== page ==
Sinai Terrorism Doesn’t Shake Eilat Tourism

January 13, 2014

Eilat logo

While the Israeli-Palestinian peace process got new boost forward at the turn of the year in cabinets I spend a week at the seashore in Eilat, a popular (about 2.5 million tourists per year) Israeli destination for domestic and international tourism. I have some doubts about positive outcome of peace talks but not a bit about goal-directed development of tourism in Israel. Here some of my impressions in relation to my previous visit a couple of years ago.

Eilat is modern small town at north end of Red Sea on the Gulf of Eilat/Aqaba and part of the Southern Negev Desert. It has also a remarkable history as background. Eilat is first mentioned in the Hebrew Bible in the Book of Exodus, as stations 7 and 9th–13th are in and around Eilat, after the exodus led by Moses from Egypt and crossing the Red Sea. Timna Valley Park is notable for its prehistoric rock carvings, some of the oldest copper mines in the world, and prehistoric tombs dating to the 7th millennium BC at the western edge of Eilat. King David (reign over the United Kingdom of Israel ca 1002–970 BC) conquered Eilat, the border city and King Solomon (reign ca 970 to 931 BC) is described as creating the port of Eilat (then Ezion-Geber)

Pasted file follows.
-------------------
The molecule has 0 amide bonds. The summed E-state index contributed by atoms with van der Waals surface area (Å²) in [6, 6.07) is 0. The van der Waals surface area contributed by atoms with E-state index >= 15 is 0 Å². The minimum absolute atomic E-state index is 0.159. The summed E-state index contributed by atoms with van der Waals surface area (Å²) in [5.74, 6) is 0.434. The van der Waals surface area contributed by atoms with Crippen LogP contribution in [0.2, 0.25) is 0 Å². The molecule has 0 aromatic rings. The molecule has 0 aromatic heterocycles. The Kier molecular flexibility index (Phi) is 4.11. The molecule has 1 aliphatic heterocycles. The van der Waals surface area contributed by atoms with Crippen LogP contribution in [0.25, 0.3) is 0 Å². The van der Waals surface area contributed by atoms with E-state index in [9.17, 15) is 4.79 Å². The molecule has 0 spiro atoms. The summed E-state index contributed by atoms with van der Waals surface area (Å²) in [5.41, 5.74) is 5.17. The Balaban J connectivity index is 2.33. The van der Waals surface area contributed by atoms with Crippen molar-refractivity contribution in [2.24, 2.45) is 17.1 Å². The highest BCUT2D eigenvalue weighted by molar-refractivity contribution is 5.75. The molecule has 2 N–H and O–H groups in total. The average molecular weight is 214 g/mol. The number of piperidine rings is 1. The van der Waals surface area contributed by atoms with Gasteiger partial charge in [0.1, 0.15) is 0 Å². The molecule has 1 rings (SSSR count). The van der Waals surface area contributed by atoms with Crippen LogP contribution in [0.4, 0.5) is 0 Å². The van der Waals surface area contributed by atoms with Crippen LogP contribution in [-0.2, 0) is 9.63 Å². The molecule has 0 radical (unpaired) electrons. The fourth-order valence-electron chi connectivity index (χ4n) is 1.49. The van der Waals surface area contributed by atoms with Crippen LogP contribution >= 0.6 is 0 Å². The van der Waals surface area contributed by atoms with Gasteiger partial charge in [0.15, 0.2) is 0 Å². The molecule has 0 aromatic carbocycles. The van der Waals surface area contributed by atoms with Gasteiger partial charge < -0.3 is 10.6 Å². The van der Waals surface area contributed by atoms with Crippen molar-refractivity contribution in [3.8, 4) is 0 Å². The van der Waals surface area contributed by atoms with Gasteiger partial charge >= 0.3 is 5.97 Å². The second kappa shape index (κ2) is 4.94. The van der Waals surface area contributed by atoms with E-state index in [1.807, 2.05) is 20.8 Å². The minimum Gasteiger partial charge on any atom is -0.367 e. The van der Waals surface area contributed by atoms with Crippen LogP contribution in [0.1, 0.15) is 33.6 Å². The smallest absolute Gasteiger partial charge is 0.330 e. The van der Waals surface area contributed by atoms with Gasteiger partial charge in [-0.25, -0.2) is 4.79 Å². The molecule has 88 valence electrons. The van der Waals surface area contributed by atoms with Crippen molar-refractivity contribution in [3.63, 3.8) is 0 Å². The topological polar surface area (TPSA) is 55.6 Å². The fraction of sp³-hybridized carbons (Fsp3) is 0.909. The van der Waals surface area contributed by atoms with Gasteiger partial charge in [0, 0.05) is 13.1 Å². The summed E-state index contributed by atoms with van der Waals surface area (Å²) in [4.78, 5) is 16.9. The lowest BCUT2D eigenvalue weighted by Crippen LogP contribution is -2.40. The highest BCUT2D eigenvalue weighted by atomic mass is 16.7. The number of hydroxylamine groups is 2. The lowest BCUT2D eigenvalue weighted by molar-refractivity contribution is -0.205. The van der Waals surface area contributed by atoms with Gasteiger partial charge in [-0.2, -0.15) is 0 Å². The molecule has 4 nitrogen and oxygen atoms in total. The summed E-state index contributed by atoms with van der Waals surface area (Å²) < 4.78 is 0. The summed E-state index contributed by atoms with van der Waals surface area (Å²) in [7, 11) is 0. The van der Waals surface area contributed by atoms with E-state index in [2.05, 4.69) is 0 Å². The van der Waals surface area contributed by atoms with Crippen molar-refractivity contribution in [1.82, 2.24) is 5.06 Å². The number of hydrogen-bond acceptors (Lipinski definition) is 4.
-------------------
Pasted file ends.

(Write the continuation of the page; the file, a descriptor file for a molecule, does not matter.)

Border fence

International charter flights are still some few years landing to Ovda military base. From there it takes less than a hour to drive to Eilat via Egypt-Israel border road – Highway 12. Compared to my previous visit significant changes had taken place. An old rusty low and broken fence was still on the border but totally new modern fence with with surveillance equipment was now ready. It was said to include cameras, radar and motion detectors. Also there was much more military presence observing border than before. Two reasons for this improved border security: Arab Spring chaos and illegal migrants.

Egypt-Israel border fence, old and new

Photo credit: Haaretz

The Egypt-Israel peace accord stipulates that the Sinai Peninsula remain a demilitarized zone, however ”Arab Spring made a difference while members of al-Qaeda and other groups affiliated with Global Jihad exploited the security vacuum in Sinai. Terror groups not only blew up the gas pipeline to Israel and Jordan but also of attacked police patrols. A string of terrorist attacks took place near the Israeli-Egyptian border near of the Netafim crossing, about 20 km north of Eilat on Aug. 18, 2011. The attack left 8 Israeli citizen dead, 5 Egyptian police- and army officer died as well 10 of attackers. Assailants crossing in from Sinai used automatic and anti-tank weapons, mortars and roadside bombs for separate attacks on two buses, two civilian cars and a military vehicle on Highway 12. More about this I wrote in my article Sinai Emerged as New Front in Israeli-Palestinian Conflict.